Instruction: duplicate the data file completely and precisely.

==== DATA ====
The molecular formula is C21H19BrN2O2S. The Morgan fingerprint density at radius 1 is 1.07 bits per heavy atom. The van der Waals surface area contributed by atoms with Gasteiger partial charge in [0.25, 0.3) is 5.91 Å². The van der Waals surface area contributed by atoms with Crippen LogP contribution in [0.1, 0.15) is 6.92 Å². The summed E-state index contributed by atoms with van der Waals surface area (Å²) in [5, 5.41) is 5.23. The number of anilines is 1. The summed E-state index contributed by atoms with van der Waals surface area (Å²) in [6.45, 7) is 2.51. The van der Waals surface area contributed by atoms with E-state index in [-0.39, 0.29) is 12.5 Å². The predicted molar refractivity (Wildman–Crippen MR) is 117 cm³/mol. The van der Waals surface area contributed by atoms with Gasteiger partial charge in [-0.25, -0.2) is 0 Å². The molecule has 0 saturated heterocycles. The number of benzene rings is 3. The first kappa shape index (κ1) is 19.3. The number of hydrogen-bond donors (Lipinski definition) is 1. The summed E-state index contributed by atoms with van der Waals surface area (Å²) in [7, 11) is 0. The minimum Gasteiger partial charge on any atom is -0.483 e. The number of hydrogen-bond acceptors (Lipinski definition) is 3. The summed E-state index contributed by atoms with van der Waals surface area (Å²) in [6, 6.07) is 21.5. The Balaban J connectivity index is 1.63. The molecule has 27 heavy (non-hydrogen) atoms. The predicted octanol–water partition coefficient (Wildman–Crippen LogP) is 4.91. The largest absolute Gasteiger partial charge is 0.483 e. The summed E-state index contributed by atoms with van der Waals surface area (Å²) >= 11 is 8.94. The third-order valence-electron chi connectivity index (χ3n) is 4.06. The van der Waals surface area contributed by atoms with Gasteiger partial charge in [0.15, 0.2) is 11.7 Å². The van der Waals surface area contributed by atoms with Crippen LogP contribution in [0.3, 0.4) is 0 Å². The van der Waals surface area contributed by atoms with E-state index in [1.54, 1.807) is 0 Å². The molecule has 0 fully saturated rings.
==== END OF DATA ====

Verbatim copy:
The molecular formula is C21H19BrN2O2S. The Morgan fingerprint density at radius 1 is 1.07 bits per heavy atom. The van der Waals surface area contributed by atoms with Gasteiger partial charge in [0.25, 0.3) is 5.91 Å². The van der Waals surface area contributed by atoms with Crippen LogP contribution in [0.1, 0.15) is 6.92 Å². The summed E-state index contributed by atoms with van der Waals surface area (Å²) in [5, 5.41) is 5.23. The number of anilines is 1. The summed E-state index contributed by atoms with van der Waals surface area (Å²) in [6.45, 7) is 2.51. The van der Waals surface area contributed by atoms with E-state index in [-0.39, 0.29) is 12.5 Å². The predicted molar refractivity (Wildman–Crippen MR) is 117 cm³/mol. The van der Waals surface area contributed by atoms with Gasteiger partial charge in [-0.25, -0.2) is 0 Å². The molecule has 0 saturated heterocycles. The number of benzene rings is 3. The first kappa shape index (κ1) is 19.3. The number of hydrogen-bond donors (Lipinski definition) is 1. The summed E-state index contributed by atoms with van der Waals surface area (Å²) in [7, 11) is 0. The minimum Gasteiger partial charge on any atom is -0.483 e. The number of hydrogen-bond acceptors (Lipinski definition) is 3. The summed E-state index contributed by atoms with van der Waals surface area (Å²) in [6, 6.07) is 21.5. The Balaban J connectivity index is 1.63. The molecule has 27 heavy (non-hydrogen) atoms. The predicted octanol–water partition coefficient (Wildman–Crippen LogP) is 4.91. The largest absolute Gasteiger partial charge is 0.483 e. The summed E-state index contributed by atoms with van der Waals surface area (Å²) >= 11 is 8.94. The third-order valence-electron chi connectivity index (χ3n) is 4.06. The van der Waals surface area contributed by atoms with Gasteiger partial charge in [0.15, 0.2) is 11.7 Å². The van der Waals surface area contributed by atoms with Crippen LogP contribution in [0.3, 0.4) is 0 Å². The van der Waals surface area contributed by atoms with E-state index in [1.54, 1.807) is 0 Å². The molecule has 0 fully saturated rings.